3. Phonology of Jamaican English
In the present section I will discuss some peculiar features of both varieties of Jamaican English in order to present a comprehensive phonological situation on Jamaica.
As it was already noted, we can speak of two varieties that prevail on Jamaican territory: Jamaican Creole (JamC) or “Patwa” and Jamaican English (JamE). JamC phonology is an eclectic image of West African language that incorporated phonological shape of words coming from 17th century British English. According to Devonish and Harry, JamE has main characteristics of standard varieties of English such as British English, USA and Canada. However, it contains phonological features that can be described as peculiarly Jamaican. Apart from that,…show more content… In general, it can be classified as a multilingual country with English as the main language and other languages such as Bhojpuri, French Creole and Spanish being used by some individuals to a certain degree.
Multilingualism is traced back to the colonial history of not only Former British Empire but also some other former imperial countries such as Spain and France. The first who conquered Trinidad and Tobago were Spanish forces in 1498. It brought an end to such indigenous tribes like Amehridians, Caribs and Arawaks. Although Spanish had been ruling Trinidad for almost three centuries, the language did not become a language of dominance on the islands’ population.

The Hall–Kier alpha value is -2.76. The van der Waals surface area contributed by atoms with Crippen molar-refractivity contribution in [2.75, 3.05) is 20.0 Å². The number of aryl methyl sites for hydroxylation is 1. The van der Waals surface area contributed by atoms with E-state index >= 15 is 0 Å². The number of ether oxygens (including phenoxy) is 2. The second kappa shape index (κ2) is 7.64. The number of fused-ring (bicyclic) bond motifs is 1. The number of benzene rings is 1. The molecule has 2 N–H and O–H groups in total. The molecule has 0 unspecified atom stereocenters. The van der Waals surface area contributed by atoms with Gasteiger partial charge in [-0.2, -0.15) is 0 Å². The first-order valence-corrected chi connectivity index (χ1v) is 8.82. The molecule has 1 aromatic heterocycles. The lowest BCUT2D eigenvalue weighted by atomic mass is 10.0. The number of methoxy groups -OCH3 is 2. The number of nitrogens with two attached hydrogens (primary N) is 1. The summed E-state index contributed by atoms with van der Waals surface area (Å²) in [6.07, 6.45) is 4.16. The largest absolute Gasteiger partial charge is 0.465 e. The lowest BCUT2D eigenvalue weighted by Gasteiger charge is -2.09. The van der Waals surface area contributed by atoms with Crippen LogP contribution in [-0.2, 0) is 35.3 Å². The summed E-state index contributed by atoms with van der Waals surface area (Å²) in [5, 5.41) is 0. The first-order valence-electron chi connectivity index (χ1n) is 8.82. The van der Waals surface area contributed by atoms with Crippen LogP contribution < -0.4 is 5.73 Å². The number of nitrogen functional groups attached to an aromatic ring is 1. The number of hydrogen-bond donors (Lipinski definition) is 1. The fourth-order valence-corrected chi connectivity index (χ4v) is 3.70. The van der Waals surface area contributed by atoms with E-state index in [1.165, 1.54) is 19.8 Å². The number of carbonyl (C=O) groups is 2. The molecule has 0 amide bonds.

In 1797 Trinidad was moved under British rule; however, the main language of Trinidad population of that time was French and French Creole. It had become “a medium of thought” of the population from elite to masses. In last years of Spanish rule, French Creole speakers were not under such pressure, so it helped them to retain their culture and language. After British won power, they questioned the dominance of French at all levels of social life. However, only after twenty-six year, in 1823 of British rule, English became the official language of…show more content… STE is a variety used mostly by an educated population of the islands; moreover, it is close to Standard British English. Implementing the continuum theory to the language situation in Trinidad and Tobago, STE is an acrolect, one the one hand, TC is a mesolect variety and TbC can be either a mesolect or a basilect. Figure 3 demonstrates an approximate linguistic situation in both parts of the republic. The graph shows the tendency of the varieties to move towards mesolectal